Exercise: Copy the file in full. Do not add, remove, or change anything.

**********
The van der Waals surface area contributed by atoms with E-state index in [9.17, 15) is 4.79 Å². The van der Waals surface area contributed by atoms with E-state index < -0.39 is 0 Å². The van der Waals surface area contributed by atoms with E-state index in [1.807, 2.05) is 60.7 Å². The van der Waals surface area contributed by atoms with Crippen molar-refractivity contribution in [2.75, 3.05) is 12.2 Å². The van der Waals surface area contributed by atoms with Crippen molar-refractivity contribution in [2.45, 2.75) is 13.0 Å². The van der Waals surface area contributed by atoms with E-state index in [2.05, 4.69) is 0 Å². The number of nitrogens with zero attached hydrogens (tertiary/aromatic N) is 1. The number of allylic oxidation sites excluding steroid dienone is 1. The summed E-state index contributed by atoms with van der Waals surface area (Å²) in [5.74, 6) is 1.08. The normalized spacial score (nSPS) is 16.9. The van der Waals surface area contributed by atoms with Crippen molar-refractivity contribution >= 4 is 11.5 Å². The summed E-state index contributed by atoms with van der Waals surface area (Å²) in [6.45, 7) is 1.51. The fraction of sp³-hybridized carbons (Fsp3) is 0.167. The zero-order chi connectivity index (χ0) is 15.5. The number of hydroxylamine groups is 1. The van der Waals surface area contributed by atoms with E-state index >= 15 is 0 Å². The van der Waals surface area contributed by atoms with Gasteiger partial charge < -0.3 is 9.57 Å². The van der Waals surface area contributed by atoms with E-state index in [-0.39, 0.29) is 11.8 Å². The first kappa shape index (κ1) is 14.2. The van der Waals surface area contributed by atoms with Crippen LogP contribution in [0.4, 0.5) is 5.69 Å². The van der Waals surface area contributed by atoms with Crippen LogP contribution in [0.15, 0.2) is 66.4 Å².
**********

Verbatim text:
The van der Waals surface area contributed by atoms with E-state index in [9.17, 15) is 4.79 Å². The van der Waals surface area contributed by atoms with E-state index < -0.39 is 0 Å². The van der Waals surface area contributed by atoms with E-state index in [1.807, 2.05) is 60.7 Å². The van der Waals surface area contributed by atoms with Crippen molar-refractivity contribution in [2.75, 3.05) is 12.2 Å². The van der Waals surface area contributed by atoms with Crippen molar-refractivity contribution in [2.45, 2.75) is 13.0 Å². The van der Waals surface area contributed by atoms with E-state index in [2.05, 4.69) is 0 Å². The number of nitrogens with zero attached hydrogens (tertiary/aromatic N) is 1. The number of allylic oxidation sites excluding steroid dienone is 1. The summed E-state index contributed by atoms with van der Waals surface area (Å²) in [5.74, 6) is 1.08. The normalized spacial score (nSPS) is 16.9. The van der Waals surface area contributed by atoms with Crippen molar-refractivity contribution >= 4 is 11.5 Å². The summed E-state index contributed by atoms with van der Waals surface area (Å²) in [6.45, 7) is 1.51. The fraction of sp³-hybridized carbons (Fsp3) is 0.167. The zero-order chi connectivity index (χ0) is 15.5. The number of hydroxylamine groups is 1. The van der Waals surface area contributed by atoms with E-state index >= 15 is 0 Å². The van der Waals surface area contributed by atoms with Gasteiger partial charge < -0.3 is 9.57 Å². The van der Waals surface area contributed by atoms with E-state index in [-0.39, 0.29) is 11.8 Å². The first kappa shape index (κ1) is 14.2. The van der Waals surface area contributed by atoms with Crippen LogP contribution in [0.4, 0.5) is 5.69 Å². The van der Waals surface area contributed by atoms with Crippen LogP contribution in [0.15, 0.2) is 66.4 Å².